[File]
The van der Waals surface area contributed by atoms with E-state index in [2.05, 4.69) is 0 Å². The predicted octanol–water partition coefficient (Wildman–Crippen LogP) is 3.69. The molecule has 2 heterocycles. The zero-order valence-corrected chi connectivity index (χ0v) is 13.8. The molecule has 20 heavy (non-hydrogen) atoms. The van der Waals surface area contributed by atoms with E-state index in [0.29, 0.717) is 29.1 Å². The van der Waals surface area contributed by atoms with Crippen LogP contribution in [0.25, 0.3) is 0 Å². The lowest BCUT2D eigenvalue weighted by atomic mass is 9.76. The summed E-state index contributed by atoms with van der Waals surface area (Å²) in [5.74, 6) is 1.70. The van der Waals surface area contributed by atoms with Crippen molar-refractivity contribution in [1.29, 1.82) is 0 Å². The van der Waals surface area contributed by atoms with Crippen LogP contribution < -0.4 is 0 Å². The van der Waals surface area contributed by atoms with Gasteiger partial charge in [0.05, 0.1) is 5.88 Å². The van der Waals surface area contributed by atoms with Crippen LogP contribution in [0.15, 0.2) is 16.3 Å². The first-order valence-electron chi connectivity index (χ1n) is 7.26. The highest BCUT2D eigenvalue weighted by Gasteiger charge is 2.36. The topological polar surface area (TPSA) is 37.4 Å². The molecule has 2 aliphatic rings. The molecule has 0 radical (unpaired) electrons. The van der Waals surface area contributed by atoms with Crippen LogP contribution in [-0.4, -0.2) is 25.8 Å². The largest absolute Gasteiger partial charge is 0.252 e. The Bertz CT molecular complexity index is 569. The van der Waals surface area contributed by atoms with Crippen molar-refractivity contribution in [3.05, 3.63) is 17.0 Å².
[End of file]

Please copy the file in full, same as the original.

The van der Waals surface area contributed by atoms with E-state index in [2.05, 4.69) is 0 Å². The predicted octanol–water partition coefficient (Wildman–Crippen LogP) is 3.69. The molecule has 2 heterocycles. The zero-order valence-corrected chi connectivity index (χ0v) is 13.8. The molecule has 20 heavy (non-hydrogen) atoms. The van der Waals surface area contributed by atoms with E-state index in [0.29, 0.717) is 29.1 Å². The van der Waals surface area contributed by atoms with Crippen LogP contribution in [0.25, 0.3) is 0 Å². The lowest BCUT2D eigenvalue weighted by atomic mass is 9.76. The summed E-state index contributed by atoms with van der Waals surface area (Å²) in [5.74, 6) is 1.70. The van der Waals surface area contributed by atoms with Crippen molar-refractivity contribution in [1.29, 1.82) is 0 Å². The van der Waals surface area contributed by atoms with Crippen LogP contribution < -0.4 is 0 Å². The van der Waals surface area contributed by atoms with Gasteiger partial charge in [0.05, 0.1) is 5.88 Å². The van der Waals surface area contributed by atoms with Crippen LogP contribution in [0.15, 0.2) is 16.3 Å². The first-order valence-electron chi connectivity index (χ1n) is 7.26. The highest BCUT2D eigenvalue weighted by Gasteiger charge is 2.36. The topological polar surface area (TPSA) is 37.4 Å². The molecule has 2 aliphatic rings. The molecule has 0 radical (unpaired) electrons. The van der Waals surface area contributed by atoms with Crippen LogP contribution in [-0.4, -0.2) is 25.8 Å². The largest absolute Gasteiger partial charge is 0.252 e. The Bertz CT molecular complexity index is 569. The van der Waals surface area contributed by atoms with Crippen molar-refractivity contribution in [3.05, 3.63) is 17.0 Å².